2015 Volkswagen Passat Euro-Spec
When Volkswagen decided it needed to drastically increase sales in the U.S. market, a different Passat was born. Engineered for and built in America, that Passat arrived for the 2012 model year larger than ever before and at a drastically reduced price‘but also on a less sophisticated architecture and with fewer available luxury and tech options. At the same time, Europe kept updating its more compact sister model with fresher tech.
And now the divide is widening. While the U.S. Passat, based on the aging PQ46 platform, is getting ready for an extensive face lift next year, the Euro model has been completely redone atop the VW Group's impressive MQB modular vehicle architecture.
Visually, the new model is strictly evolutionary. Designed under the guidance of Marc Lichte, who has since been tapped to head Audi design, the new Passat”s exterior is characterized by horizontal lines and as a result looks sleek and low. In what is perhaps an industry first, the Passat is actually available with two differently shaped headlight units. Its optional LED headlamps are smaller than the standard halogens, and the look is markedly different. VW didn't go as far as changing the sheetmetal surrounding the lights, but the LEDs have a far more prominent chrome strip up top that then carries over into the grille. At the rear, the fanciest LED taillights‘there is a lower-spec set, also lit by LED‘change their graphics from horizontal to vertical when the brakes are applied.
So Many Engines
The Passat is offered with a range of 10 engines in Germany, but we experienced only the 150-hp 1.4-liter TSI gasoline four-cylinder and the burly 240-hp 2.0-liter TDI during our drive. (This story”s accompanying specifications panel is limited to these engines.) Both turbocharged engines are satisfying in their own way. Mated to a slick-shifting manual transmission, the EA211 1.4-liter gasoline engine is surprisingly quick and responsive. It features cylinder deactivation that darkens two holes to reduce fuel consumption (for a deep dive on this incredibly interesting engine, head here), and both this function and the 1.4”s overall soundtrack are very discreet. It provides enough grunt that it doesn”t quite lose any steam until well above 90 mph on its way to a top speed of 137 mph.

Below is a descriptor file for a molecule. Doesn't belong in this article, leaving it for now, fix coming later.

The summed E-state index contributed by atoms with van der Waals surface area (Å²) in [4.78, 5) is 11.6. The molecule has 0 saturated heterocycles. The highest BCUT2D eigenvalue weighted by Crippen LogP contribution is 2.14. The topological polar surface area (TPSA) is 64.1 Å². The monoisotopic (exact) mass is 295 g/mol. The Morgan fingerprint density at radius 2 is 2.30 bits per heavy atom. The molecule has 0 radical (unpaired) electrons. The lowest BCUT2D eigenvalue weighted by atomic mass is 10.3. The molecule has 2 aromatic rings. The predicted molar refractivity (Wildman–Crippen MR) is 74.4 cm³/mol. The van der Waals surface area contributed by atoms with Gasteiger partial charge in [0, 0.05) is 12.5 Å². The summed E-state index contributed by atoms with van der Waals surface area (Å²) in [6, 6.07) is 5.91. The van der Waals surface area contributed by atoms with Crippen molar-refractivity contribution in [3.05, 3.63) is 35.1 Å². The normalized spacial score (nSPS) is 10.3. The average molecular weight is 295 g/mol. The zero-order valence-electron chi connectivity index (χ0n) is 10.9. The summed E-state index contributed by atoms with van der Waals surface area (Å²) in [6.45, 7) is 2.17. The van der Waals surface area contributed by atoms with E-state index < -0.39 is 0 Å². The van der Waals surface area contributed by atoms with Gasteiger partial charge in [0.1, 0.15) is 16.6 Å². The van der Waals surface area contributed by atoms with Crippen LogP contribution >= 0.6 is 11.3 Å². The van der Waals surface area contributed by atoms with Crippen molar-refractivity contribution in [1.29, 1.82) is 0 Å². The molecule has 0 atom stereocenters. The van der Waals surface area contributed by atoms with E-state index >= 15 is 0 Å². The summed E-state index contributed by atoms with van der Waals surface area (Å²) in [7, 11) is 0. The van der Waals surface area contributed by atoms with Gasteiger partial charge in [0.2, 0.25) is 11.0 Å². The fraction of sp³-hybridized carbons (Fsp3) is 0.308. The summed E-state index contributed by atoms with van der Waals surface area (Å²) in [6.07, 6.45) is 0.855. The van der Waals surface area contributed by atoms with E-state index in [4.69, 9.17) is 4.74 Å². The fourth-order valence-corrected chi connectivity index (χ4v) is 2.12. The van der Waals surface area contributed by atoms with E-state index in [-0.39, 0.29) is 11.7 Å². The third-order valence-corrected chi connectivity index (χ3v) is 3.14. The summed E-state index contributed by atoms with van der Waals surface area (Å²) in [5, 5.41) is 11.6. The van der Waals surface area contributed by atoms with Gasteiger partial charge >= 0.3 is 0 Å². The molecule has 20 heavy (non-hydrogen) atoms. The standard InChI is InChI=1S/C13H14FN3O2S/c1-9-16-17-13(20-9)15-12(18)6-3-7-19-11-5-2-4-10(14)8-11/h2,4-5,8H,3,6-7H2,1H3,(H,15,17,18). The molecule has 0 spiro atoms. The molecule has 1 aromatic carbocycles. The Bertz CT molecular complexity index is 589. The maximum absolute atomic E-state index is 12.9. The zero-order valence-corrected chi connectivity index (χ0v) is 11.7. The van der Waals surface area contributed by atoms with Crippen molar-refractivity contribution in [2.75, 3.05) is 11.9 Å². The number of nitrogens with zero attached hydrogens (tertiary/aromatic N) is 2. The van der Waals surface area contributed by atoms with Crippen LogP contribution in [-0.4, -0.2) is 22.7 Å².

The 240-hp four-cylinder twin-turbocharged diesel is simply astounding. Blessed with a whopping 369 lb-ft of torque, it relentlessly pulls the Passat into triple-digit speeds. Despite it being both a four-cylinder and using compression ignition, the NVH characteristics are never harsh or intrusive. We suspect most customers won't miss the two additional cylinders available in the Euro-market Audi A4 diesel range. Especially since this Passat is rather efficient: We reckon it could achieve well into the mid-40-mpg range on the U.S. EPA highway-mileage test, and we wouldn”t be shocked if it could exceed that figure in real-world driving. We estimate zero to 60 mph as taking 6.2 seconds, while top speed sits at 149 mph. The seven-speed dual-clutch automatic transmission shifts rapidly, but it sometimes lacks the finesse and smooth takeoff of a torque-converter automatic. When its software fails to accurately predict the driver's next move, shifts can be slightly jarring.
The Passat is surprisingly agile, particularly with the gasoline engine, and it doesn”t hurt that the big sedan weighs a mere 2900 pounds or so. The diesel model we drove is considerably heavier at nearly 3700 pounds; blame the drivetrain and the myriad standard upgrades on the uplevel car. Both test cars we drove were fitted with the adaptive chassis, which offers three settings. Sport mode preps the Passat for back-road flogging, while the car can do a reasonable approximation of a traditional luxobarge in Comfort mode. There”s also a middle setting that balances the two.
The interior has gone decidedly upscale, with improved materials that include real stitching everywhere, even on the armrests. Every button and knob moves with precision and provides perfect tactile feedback. Even the standard instruments look classy and expensive, but the Passat also offers a large TFT display similar to the one fitted in the new Audi TT. Here, VW has stolen Audi”s thunder, as it will take another year before this technology migrates into the delayed next-gen Audi A4. The cabin is roomy, too, but Europeans can order the attractive wagon variant if they need even more space. Indeed, there are few indications that the new Passat isn”t a premium-brand car. We”re thinking there will be plenty of Continental shoppers asking themselves, â€œWith a VW like this, who needs an Audi?“
While we will continue to get our Chattanooga-assembled Passat for a while, we should get at least one variation of the MQB car, as it has been confirmed to spawn a new version of the CC. We”re definitely looking forward to it.Read Source
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